Let’s abolish the police.
That’s just a modest proposal made possible by the low crime rate. The police are a drain on taxpayers when there’s little for them to do.
Similarly, we should end social distancing, masks and stay-at-home orders, because the number of Covid-19 cases has peaked. It’s time to get on with our normal lives. It’s possible that a few extra people would die, but not many. Besides, they are mostly old people.
Not good ideas? The presence of the police is the main reason crime is under control. Covid-19 cases have slowed thanks to government-mandated protective measures that are reducing its spread.
The real and growing problem is that some people do not understand how this works.
The best case for opening would be that people need to work and collect their pay to cover the basic cost of living, and some people are simply bothered by prolonged stays within the four walls of home.
But many protesting state government requirements to reduce the spread of the virus say their reasons are not mainly about personal economics or peace of mind. They resist government action that they claim limits their freedom. They want to self-liberate, not self-isolate.
Angry people in the streets protesting actions to reduce the lasting effect of the virus are being organized by a right-wing coalition, including the Trump presidential campaign.
Interestingly, among the demonstrations against action by governors to limit the spread, a crowd gathered to oppose the Republican governor of Ohio, the conservative leader of a state essential to Trump’s election effort.
The Ohio demonstration illustrates a split persists between Trump Republicans and traditional Republicans who support their governor. In some southern states that have been Trump strongholds, governors are already easing anti-spread measures.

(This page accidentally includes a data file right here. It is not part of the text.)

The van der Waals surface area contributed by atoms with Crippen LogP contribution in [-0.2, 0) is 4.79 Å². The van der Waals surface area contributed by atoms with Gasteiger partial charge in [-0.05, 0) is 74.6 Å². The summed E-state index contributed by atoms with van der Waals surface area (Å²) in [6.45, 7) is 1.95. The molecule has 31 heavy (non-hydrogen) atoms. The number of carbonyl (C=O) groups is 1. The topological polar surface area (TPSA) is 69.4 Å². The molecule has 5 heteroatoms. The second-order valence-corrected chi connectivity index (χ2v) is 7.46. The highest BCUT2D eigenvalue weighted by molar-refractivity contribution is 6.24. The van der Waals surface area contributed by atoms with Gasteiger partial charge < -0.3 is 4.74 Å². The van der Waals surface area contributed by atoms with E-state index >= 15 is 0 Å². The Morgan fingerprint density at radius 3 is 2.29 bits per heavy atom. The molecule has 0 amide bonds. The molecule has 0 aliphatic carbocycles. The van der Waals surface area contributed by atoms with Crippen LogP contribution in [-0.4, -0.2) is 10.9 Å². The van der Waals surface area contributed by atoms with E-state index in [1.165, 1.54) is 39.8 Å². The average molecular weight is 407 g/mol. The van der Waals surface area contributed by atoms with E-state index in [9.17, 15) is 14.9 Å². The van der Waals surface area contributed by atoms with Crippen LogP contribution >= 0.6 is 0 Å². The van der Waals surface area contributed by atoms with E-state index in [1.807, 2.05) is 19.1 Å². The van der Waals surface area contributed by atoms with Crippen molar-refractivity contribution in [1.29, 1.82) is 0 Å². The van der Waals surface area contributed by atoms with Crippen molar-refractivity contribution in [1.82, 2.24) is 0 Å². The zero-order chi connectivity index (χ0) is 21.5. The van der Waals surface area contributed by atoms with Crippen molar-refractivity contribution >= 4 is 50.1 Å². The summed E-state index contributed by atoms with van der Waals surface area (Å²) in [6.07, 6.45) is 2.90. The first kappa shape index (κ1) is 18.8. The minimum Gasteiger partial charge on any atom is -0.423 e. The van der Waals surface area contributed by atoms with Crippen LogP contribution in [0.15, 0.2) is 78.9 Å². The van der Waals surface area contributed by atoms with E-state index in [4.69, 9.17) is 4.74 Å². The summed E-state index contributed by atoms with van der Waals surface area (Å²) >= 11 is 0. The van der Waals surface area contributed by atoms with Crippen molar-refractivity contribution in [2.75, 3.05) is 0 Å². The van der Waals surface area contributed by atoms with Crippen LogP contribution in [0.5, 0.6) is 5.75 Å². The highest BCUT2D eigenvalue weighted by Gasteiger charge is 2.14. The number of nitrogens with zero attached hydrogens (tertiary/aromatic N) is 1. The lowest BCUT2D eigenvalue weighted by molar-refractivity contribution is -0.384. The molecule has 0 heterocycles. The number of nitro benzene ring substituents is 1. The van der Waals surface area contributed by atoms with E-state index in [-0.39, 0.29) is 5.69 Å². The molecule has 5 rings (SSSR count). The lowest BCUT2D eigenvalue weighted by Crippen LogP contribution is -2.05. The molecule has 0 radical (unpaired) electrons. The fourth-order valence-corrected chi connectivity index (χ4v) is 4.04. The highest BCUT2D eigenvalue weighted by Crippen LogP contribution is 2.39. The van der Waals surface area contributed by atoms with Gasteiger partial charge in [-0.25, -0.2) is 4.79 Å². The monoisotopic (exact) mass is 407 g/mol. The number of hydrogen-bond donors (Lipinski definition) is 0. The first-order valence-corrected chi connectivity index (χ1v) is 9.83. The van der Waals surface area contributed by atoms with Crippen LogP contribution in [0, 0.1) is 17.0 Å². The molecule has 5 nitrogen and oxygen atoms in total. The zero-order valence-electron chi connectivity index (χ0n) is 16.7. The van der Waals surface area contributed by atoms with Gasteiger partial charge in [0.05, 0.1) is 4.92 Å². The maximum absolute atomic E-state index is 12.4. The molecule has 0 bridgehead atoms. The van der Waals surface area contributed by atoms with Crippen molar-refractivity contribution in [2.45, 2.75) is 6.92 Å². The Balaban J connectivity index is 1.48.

In understanding the drive to “open” the country, there are economic and health realities. Even if government anti-virus action came to a halt, opening the country would not bring a quick return to the levels of health and the economy that existed before the coronavirus arrived.
Any reopening will be gradual. Change will come to places with less chance of people having undetected Covid-19. That may be less densely populated areas, though that’s not yet a certainty. It will also come to those activities in which people are not in close contact with one another. Playing golf may come ahead of dining out.
The economy will not boom to serve unmet demand. The aftermath of World War II is cited, but the national economy then had been subject to wartime rationing. When the lid came off, people bought cars and millions of veterans wanted new homes.
Now, the economy is coming off a sustained boom. There is little unmet demand, so there is not likely to be an explosion of purchasing. It’s possible that people will have picked up some new habits during the crisis, leading to more saving and less consuming.
Government, the frequent target of Trump and the GOP, may take a bigger piece of economic activity. It’s possible more funding will go to health protection. Greater attention may be paid to older Americans and others who are vulnerable.
As a result of these possible changes from the country as it was before the crisis, the economy may not return to the way things were as recently as January.
Even worse, if protective measures are lifted too quickly, especially without adequate testing to determine the true scope of Covid-19’s spread, it is highly likely there will be a new surge of cases and deaths. Re-opening then could take years.
Trump and his supporters appear to believe that reopening the economy will restore strongly positive economic results quickly. If good times were restored and the virus seen only as blip on the boom, that should improve Trump’s re-election chances.
If there were a new surge of Covid-19, the economy would have no chance of a rapid recovery and it might slow again. There might be a political price to pay for acting too soon. Governors do not want to take those risks.
For Trump, the calculation is different. The strong economy was his best argument for re-election. He chose not to cast himself as the unifying national leader in time of crisis, preferring to stick with his original plan of relying on the economy. Politically, he has gambled and needs re-opening, even with its risks.
Beyond the 2020 elections, opponents of anti-spread measures insist that personal freedom should be set above the common interest. Perhaps their demonstrations will focus popular attention on deciding the right balance.